Article  CAS  Google Scholar 

  15. Aro A, Tuomilehto J, Kostiainen E, Uusitalo U, Pietinen P . Boiled coffee increases serum low density lipoprotein concentration. Metabolism 1987; 36: 1027–1030.

    Article  CAS  Google Scholar 

  16. Forde OH, Knutsen SF, Arnesen E, Thelle DS . The Tromso heart study: coffee consumption and serum lipid concentrations in men with hypercholesterolaemia: an randomised intervention study. Br Med J (Clin Res Ed) 1985; 290: 893–895.

    Article  CAS  Google Scholar 

  17. Aro A, Kostiainen E, Huttunen JK, Seppala E, Vapaatalo H . Effects of coffee and tea on lipoproteins and prostanoids. Atherosclerosis 1985; 57: 123–128.

    Article  CAS  Google Scholar 

  18. Christensen B, Mosdol A, Retterstol L, Landaas S, Thelle DS . Abstention from filtered coffee reduces the concentrations of plasma homocysteine and serum cholesterol--a randomized controlled trial. Am J Clin Nutr 2001; 74: 302–307.

    Article  CAS  Google Scholar 

  19. McAnlis GT, McEneny J, Pearce J, Young IS . Black tea consumption does not protect low density lipoprotein from oxidative modification. Eur J Clin Nutr 1998; 52: 202–206.

    Article  CAS  Google Scholar 

  20. Grubben MJ, Boers GH, Blom HJ, Broekhuizen R, de Jong R, van Rijt L et al. Unfiltered coffee increases plasma homocysteine concentrations in healthy volunteers: a randomized trial. Am J Clin Nutr 2000; 71: 480–484.

    Article  CAS  Google Scholar 

  21. Higgins J, Green S Cochrane Handbook for Systematic Reviews of Interventions Version 5.0.0 [updated February 2008]. The Cochrane Collaboration, 2008 Available from

    Book  Google Scholar 

  22. Wei M, Macera CA, Hornung CA, Blair SN . The impact of changes in coffee consumption on serum cholesterol. J Clin Epidemiol 1995; 48: 1189–1196.

    Article  CAS  Google Scholar 

  23. Bai Z, Gao X, Han H, Bian Y . Effects of noise and caffeine on serum lipids. Occup Med 1992; 6: 326–327.

    Google Scholar 

  24. Mathias S, Garland C, Barrett-Connor E, Wingard DL . Coffee plasma cholesterol, and lipoproteins. A population study in an adult community. Am J Epidemiol 1985; 121: 896–905.

    Article  CAS  Google Scholar 

  25. Shirlow MJ, Mathers CD . Caffeine consumption and serum cholesterol levels. Int J Epidemiol 1984; 13: 422–427.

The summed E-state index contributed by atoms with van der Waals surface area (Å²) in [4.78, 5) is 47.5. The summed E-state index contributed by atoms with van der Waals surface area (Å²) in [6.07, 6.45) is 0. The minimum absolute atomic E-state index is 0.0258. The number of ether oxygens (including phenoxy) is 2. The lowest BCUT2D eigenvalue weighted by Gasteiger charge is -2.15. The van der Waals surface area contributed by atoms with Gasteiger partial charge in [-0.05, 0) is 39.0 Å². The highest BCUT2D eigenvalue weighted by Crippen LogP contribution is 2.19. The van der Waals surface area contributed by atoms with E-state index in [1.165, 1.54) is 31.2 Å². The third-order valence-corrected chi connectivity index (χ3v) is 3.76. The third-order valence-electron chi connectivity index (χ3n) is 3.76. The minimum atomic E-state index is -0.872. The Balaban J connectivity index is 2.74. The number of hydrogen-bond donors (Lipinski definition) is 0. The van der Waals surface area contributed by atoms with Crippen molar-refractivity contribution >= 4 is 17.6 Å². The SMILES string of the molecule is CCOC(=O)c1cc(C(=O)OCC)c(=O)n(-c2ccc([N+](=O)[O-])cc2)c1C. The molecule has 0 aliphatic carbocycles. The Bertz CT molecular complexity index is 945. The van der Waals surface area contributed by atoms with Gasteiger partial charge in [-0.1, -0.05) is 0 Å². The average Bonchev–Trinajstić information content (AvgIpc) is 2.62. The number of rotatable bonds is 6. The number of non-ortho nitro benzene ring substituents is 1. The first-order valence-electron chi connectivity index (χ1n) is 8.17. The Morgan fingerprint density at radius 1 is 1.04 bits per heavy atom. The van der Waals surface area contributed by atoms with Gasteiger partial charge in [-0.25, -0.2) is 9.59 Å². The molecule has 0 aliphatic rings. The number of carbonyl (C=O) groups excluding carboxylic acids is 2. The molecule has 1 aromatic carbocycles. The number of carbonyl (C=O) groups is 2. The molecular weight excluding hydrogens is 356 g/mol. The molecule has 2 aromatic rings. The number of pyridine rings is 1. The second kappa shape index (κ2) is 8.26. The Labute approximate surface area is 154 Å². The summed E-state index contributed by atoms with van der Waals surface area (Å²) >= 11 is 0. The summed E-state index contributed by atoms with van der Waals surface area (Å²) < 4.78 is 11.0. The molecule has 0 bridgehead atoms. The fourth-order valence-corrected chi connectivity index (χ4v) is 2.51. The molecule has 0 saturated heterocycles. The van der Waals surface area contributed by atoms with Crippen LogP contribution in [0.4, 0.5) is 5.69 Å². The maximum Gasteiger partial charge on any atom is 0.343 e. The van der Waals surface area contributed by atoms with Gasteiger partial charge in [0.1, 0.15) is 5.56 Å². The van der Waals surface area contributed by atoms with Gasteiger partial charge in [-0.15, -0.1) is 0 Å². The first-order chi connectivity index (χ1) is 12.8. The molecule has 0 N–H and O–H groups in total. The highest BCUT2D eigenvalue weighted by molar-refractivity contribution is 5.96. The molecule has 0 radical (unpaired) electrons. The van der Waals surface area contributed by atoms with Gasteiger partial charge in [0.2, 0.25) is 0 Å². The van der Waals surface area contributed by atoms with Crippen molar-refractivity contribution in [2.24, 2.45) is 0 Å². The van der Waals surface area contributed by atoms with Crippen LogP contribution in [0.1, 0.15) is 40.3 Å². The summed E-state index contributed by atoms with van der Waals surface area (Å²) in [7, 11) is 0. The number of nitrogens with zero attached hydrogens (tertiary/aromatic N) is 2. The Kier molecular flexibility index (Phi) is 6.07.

Article  CAS  Google Scholar 

  26. Du Y, Melchert HU, Knopf H, Braemer-Hauth M, Gerding B, Pabel E . Association of serum caffeine concentrations with blood lipids in caffeine-drug users and nonusers—results of German National Health Surveys from 1984 to 1999. Eur J Epidemiol 2005; 20: 311–316.

    Article  CAS  Google Scholar 

  27. Ranheim T, Halvorsen B . Coffee consumption and human health--beneficial or detrimental? --Mechanisms for effects of coffee consumption on different risk factors for cardiovascular disease and type 2 diabetes mellitus. Mol Nutr Food Res 2005; 49: 274–284.

    Article  CAS  Google Scholar 

  28. Urgert R, Katan MB . The cholesterol-raising factor from coffee beans. Annu Rev Nutr 1997; 17: 305–324.

    Article  CAS  Google Scholar 

  29. Cornelis MC, El-Sohemy A . Coffee caffeine, and coronary heart disease. Curr Opin Lipidol 2007; 18: 13–19.

    Article  CAS  Google Scholar 

  30. Higdon JV, Frei B . Coffee and health: a review of recent human research. Crit Rev Food Sci Nutr 2006; 46: 101–123.

    Article  CAS  Google Scholar 

  31. Lopez-Garcia E, Van Dam RM, Willett WC, Rimm EB, Manson JE, Stampfer MJ et al. Coffee consumption and coronary heart disease in men and women: a prospective cohort study. Circulation 2006; 113: 2045–2053.

    Article  Google Scholar 

  32. Kawachi I, Colditz GA, Stone CB . Does coffee drinking increase the risk of coronary heart disease? Results from a meta-analysis. Br Heart J 1994; 72: 269–275.

    Article  CAS  Google Scholar 

  33. Reis JP, Loria CM, Steffen LM, Zhou X, van Horn L, Siscovick DS et al. Coffee, decaffeinated coffee, caffeine, and tea consumption in young adulthood and atherosclerosis later in life: the CARDIA study. Arterioscler Thromb Vasc Biol 2010; 30: 2059–2066.

    Article  CAS  Google Scholar 

  34. Larsson SC, Orsini N . Coffee consumption and risk of stroke: a dose-response meta-analysis of prospective studies. Am J Epidemiol 2011; 174: 993–1001.

    Article  Google Scholar 

  35. Cornelis MC, El-Sohemy A . Coffee caffeine, and coronary heart disease. Curr Opin Clin Nutr Metab Care 2007; 10: 745–751.

    Article  CAS  Google Scholar 

  36. Butt MS . Sultan MT. Coffee and its consumption: benefits and risks. Crit Rev Food Sci Nutr 2011; 51: 363–373.

    Article  CAS  Google Scholar 

  37. Corti R, Sudano I, Spieker L, Binggeli C, Hermann F, Toenz D et al. Coffee--poison or medicine? Ther Umsch 2005; 62: 629–633.

    Article  CAS  Google Scholar 

Download references

Author information

Authors and Affiliations


Corresponding author

Correspondence to D Ma.

Ethics declarations

Competing interests

The authors declare no conflict of interest.

Rights and permissions

Reprints and Permissions

About this article

Cite this article

Cai, L., Ma, D., Zhang, Y. et al. The effect of coffee consumption on serum lipids: a meta-analysis of randomized controlled trials. Eur J Clin Nutr 66, 872–877 (2012).

Download citation

  • Received:

  • Revised:

  • Accepted:

  • Published:

  • Issue Date:

  • DOI:


This article is cited by


Quick links